Starting in August, The Warhol, The Museum of Modern Art, and VFX studio MPC are collaborating to convert roughly 500 of the artist's films into high resolution images.
Images courtesy of The Warhol museum
Today, it was announced that hundreds of Andy Warhol's films—from the five-hour literal snoozefest, Sleep, to Nico/Antoine (pictured above)—will be converted to digital format in a partnership by The Warhol, The Museum of Modern Art, and MPC, the VFX studio who recently turned van Gogh still lifes into animated paintings. The project will be the largest effort to digitize the work of a single artist in MoMA's collection.
Explains a press release:
"The project will once again make accessible approximately 500 titles that Warhol made between 1963 and 1972, then withdrew from circulation more than 40 years ago. Nearly 1,000 rolls of original 16mm film will be digitally scanned, frame by frame, and converted into high resolution (2K) images. The process will begin in August and will take several years to complete as the process of scanning is delicate. However once completely digitized the entire collection of Warhol films will be available for public screening."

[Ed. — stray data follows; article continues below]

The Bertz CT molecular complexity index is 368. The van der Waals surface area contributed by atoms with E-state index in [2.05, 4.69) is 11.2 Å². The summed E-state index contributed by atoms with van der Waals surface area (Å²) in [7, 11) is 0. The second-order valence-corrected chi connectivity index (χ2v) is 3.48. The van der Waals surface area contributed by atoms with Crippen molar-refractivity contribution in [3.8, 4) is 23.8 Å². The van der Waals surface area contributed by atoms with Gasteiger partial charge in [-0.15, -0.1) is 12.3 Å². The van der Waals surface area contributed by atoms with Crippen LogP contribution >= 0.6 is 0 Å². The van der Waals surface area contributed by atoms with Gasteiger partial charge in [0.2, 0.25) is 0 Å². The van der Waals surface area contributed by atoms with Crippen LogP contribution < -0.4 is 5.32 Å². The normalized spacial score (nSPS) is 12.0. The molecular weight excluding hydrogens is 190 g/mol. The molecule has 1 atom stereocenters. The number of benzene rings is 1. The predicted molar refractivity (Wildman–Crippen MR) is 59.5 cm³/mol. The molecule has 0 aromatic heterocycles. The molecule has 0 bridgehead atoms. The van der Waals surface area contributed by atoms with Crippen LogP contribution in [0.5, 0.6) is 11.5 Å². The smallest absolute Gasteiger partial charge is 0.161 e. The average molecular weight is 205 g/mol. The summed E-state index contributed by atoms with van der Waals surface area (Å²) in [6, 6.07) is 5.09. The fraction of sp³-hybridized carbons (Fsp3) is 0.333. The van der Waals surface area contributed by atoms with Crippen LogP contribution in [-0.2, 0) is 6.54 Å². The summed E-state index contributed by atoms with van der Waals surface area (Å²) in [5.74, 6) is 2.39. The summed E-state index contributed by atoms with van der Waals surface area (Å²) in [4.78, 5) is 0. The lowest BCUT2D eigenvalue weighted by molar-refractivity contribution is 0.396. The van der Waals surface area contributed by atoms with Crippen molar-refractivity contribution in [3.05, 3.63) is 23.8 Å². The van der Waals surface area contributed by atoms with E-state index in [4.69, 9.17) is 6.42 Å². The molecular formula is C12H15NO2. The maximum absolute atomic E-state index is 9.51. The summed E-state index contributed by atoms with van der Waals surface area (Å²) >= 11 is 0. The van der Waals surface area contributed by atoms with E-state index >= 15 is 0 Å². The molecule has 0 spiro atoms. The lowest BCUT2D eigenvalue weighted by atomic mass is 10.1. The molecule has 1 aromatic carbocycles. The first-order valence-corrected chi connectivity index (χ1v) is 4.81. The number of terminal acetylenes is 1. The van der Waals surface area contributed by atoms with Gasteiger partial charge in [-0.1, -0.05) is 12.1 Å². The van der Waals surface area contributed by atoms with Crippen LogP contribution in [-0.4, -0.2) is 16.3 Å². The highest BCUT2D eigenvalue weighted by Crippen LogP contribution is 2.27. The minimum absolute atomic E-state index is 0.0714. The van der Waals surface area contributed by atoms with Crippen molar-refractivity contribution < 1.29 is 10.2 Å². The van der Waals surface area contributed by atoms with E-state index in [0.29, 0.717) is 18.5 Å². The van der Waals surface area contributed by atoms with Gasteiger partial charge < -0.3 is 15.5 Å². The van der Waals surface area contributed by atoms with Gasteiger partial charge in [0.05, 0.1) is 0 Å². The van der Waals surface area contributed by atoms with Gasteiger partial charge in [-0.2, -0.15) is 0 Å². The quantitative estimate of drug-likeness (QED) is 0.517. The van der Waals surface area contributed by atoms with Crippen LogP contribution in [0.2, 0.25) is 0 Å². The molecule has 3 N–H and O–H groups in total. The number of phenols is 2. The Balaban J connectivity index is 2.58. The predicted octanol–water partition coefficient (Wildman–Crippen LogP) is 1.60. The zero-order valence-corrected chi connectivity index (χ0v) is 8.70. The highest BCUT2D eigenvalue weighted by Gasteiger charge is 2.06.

Marcel Duchamp and Benedetta Barzini Screen Test [ST 81] (1966)
Rejendra Roy, The Celeste Bartos Chief Curator of Film at MoMA, adds that the digitization will, "allow us to maintain our custodial responsibility for the long term analog preservation of Andy Warhol's films, and will help provide broader access to them for research and theatrical exhibition.”
MPC will scan and restore all the film, so in due time, we'll all be able to watch people sleep or eat bananas in hi-res together under one roof. For more information on the project, visit The Warhol museum's website.
Kiss The Boot [Excerpt] (1966)